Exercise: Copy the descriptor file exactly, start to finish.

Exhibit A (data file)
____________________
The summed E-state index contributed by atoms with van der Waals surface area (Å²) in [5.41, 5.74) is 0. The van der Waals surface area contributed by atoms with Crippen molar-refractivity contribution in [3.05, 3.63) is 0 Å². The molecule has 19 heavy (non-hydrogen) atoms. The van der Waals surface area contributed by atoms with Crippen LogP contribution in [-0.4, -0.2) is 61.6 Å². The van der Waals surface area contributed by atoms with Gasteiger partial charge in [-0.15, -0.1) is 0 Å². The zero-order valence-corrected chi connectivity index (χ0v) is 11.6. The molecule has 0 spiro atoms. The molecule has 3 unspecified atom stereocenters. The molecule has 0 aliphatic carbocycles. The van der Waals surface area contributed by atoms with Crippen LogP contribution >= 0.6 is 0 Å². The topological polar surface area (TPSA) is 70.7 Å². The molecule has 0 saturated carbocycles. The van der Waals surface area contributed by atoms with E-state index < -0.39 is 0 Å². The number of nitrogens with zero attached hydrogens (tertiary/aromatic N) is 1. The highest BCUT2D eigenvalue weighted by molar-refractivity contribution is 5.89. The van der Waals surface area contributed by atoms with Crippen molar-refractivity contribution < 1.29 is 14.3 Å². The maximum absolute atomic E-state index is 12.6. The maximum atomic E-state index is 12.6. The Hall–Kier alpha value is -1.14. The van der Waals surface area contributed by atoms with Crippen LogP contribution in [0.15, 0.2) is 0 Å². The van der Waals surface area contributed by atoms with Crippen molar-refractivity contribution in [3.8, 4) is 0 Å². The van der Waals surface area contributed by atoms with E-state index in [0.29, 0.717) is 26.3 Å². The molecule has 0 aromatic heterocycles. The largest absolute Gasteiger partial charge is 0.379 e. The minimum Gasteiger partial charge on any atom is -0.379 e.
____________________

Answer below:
The summed E-state index contributed by atoms with van der Waals surface area (Å²) in [5.41, 5.74) is 0. The van der Waals surface area contributed by atoms with Crippen molar-refractivity contribution in [3.05, 3.63) is 0 Å². The molecule has 19 heavy (non-hydrogen) atoms. The van der Waals surface area contributed by atoms with Crippen LogP contribution in [-0.4, -0.2) is 61.6 Å². The van der Waals surface area contributed by atoms with Gasteiger partial charge in [-0.15, -0.1) is 0 Å². The zero-order valence-corrected chi connectivity index (χ0v) is 11.6. The molecule has 0 spiro atoms. The molecule has 3 unspecified atom stereocenters. The molecule has 0 aliphatic carbocycles. The van der Waals surface area contributed by atoms with Crippen LogP contribution >= 0.6 is 0 Å². The topological polar surface area (TPSA) is 70.7 Å². The molecule has 0 saturated carbocycles. The van der Waals surface area contributed by atoms with E-state index < -0.39 is 0 Å². The number of nitrogens with zero attached hydrogens (tertiary/aromatic N) is 1. The highest BCUT2D eigenvalue weighted by molar-refractivity contribution is 5.89. The van der Waals surface area contributed by atoms with Crippen molar-refractivity contribution < 1.29 is 14.3 Å². The maximum absolute atomic E-state index is 12.6. The maximum atomic E-state index is 12.6. The Hall–Kier alpha value is -1.14. The van der Waals surface area contributed by atoms with Crippen LogP contribution in [0.15, 0.2) is 0 Å². The van der Waals surface area contributed by atoms with Crippen molar-refractivity contribution in [3.8, 4) is 0 Å². The van der Waals surface area contributed by atoms with E-state index in [0.29, 0.717) is 26.3 Å². The molecule has 0 aromatic heterocycles. The largest absolute Gasteiger partial charge is 0.379 e. The minimum Gasteiger partial charge on any atom is -0.379 e.